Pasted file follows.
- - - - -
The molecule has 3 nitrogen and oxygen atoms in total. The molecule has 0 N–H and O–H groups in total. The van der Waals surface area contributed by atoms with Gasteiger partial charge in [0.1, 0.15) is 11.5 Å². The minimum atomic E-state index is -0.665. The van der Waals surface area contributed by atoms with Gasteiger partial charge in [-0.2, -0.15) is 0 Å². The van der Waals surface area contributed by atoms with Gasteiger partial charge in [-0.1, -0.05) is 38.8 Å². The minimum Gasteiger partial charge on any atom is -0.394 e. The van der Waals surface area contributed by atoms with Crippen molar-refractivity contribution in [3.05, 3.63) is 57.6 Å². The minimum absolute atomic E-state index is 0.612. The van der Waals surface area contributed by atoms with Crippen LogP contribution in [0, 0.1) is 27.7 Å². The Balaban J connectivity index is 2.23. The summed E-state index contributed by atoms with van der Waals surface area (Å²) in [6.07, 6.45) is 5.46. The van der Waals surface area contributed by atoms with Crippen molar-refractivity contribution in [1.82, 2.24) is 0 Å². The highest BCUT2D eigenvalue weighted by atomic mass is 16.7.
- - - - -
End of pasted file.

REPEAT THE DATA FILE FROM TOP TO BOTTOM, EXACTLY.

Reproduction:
The molecule has 3 nitrogen and oxygen atoms in total. The molecule has 0 N–H and O–H groups in total. The van der Waals surface area contributed by atoms with Gasteiger partial charge in [0.1, 0.15) is 11.5 Å². The minimum atomic E-state index is -0.665. The van der Waals surface area contributed by atoms with Gasteiger partial charge in [-0.2, -0.15) is 0 Å². The van der Waals surface area contributed by atoms with Gasteiger partial charge in [-0.1, -0.05) is 38.8 Å². The minimum Gasteiger partial charge on any atom is -0.394 e. The van der Waals surface area contributed by atoms with Crippen molar-refractivity contribution in [3.05, 3.63) is 57.6 Å². The minimum absolute atomic E-state index is 0.612. The van der Waals surface area contributed by atoms with Crippen LogP contribution in [0, 0.1) is 27.7 Å². The Balaban J connectivity index is 2.23. The summed E-state index contributed by atoms with van der Waals surface area (Å²) in [6.07, 6.45) is 5.46. The van der Waals surface area contributed by atoms with Crippen molar-refractivity contribution in [1.82, 2.24) is 0 Å². The highest BCUT2D eigenvalue weighted by atomic mass is 16.7.